I returned to Brisbane this morning after a week in Indonesia, which I was visiting to help facilitate the post-course workshop for the Australia Awards short course Strengthening Public Policy Development Processes for Emerging Leaders from Indonesia’s Ministry of Finance. The Australian Ambassador to Indonesia Paul Grigson has tweeted a couple of photos from the workshop, one of which includes me (see embedded tweet above and the higher resolution image below which I extracted from the tweet; I’m in the front row, sixth from the left). The workshop was held in the beautiful capital of West Java, Bandung, which is famous for hosting the historic Asian-African Conference of 1955. I was very pleased to be part of the team assembled by UQ International Development to facilitate the short course.


Posted in Uncategorized | Tagged , , , , , | 2 Comments

Should Qld taxi plate owners be compensated for the recent disruption to the taxi industry?

Guest post by Rod Bogaards*

Recent announcements by the NSW and WA Governments to legalise ride sharing service UberX have also included proposals for ‘adjustment assistance’ for taxi plate owners.

Taxi plate owners are understandably concerned over the loss of value in their taxi plates caused by the erosion of the taxi monopoly. Taxi associations have been lobbying state governments for compensation if Uber is legalised.

The NSW Government announced a $250 million industry adjustment assistance package to taxi plate owners. This assistance will be funded by a levy on all point-to-point transport providers, equivalent to $1 per trip for five years. Similarly, the WA Government announced the establishment of a transition assistance package and hardship fund (although the details are still to be finalised).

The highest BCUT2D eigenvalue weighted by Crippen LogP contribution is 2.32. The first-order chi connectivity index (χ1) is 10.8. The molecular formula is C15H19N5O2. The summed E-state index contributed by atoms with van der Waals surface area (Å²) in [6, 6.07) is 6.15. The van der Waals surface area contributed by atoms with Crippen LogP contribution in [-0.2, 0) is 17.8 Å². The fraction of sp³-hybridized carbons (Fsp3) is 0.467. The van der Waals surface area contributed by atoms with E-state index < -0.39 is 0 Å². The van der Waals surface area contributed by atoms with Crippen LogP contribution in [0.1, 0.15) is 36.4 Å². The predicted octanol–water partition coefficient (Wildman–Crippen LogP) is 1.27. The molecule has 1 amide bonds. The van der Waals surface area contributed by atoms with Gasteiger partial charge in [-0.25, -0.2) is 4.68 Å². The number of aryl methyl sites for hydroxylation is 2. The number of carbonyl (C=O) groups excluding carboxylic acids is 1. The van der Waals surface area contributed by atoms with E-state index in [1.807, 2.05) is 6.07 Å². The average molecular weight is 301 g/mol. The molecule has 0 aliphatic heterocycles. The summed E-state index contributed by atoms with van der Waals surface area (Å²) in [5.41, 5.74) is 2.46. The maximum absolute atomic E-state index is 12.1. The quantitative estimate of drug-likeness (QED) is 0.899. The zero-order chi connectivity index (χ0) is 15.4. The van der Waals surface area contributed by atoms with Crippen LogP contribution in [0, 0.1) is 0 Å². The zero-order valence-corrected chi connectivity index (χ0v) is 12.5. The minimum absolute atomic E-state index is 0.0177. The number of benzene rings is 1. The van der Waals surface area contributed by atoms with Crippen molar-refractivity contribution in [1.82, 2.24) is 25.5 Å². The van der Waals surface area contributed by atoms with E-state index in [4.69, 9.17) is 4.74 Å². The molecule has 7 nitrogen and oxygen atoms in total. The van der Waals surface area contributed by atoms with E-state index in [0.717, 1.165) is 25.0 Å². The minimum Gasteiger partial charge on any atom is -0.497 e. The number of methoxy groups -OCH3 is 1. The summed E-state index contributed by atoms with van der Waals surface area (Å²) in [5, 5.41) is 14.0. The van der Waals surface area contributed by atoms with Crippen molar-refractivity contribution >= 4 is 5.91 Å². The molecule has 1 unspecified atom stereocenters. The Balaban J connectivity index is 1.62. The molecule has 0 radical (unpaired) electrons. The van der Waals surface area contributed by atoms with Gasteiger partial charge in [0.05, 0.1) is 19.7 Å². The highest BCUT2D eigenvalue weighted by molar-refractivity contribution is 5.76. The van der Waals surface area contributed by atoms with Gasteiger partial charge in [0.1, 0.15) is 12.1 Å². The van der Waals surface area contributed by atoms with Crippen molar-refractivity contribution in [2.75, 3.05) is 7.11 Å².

The Queensland Government has commissioned its own independent review of the taxi industry and will have to decide whether any assistance is justified.

According to the Sydney Morning Herald, some lukewarm support for taxi compensation has come from the architect of the Commonwealth Government’s recent Competition Policy Review, Professor Ian Harper. Conversely, the Economic Regulation Authority in WA says there are three reasons why there is no justification for state government compensation for taxi owners.

  1. Loss of taxi plate value is due to technological change not a change in government policy

    The value of taxi plates has already shrunk irrespective of whether governments legalise Uber. This reduction in value has come about by technological innovation, not a change in government policy. The demise of state taxi monopolies has been brought about by the entry of ride sharing services rather than any government action. Governments are therefore under no obligation to pay compensation.

    But, even if it were due to a government policy change, the case for compensation is not clear cut. It is generally accepted that governments should compensate where they reduce or remove physical property rights. However, property rights that are generated solely by government regulation (such as taxi licences) are generally assessed on a case-by-case basis.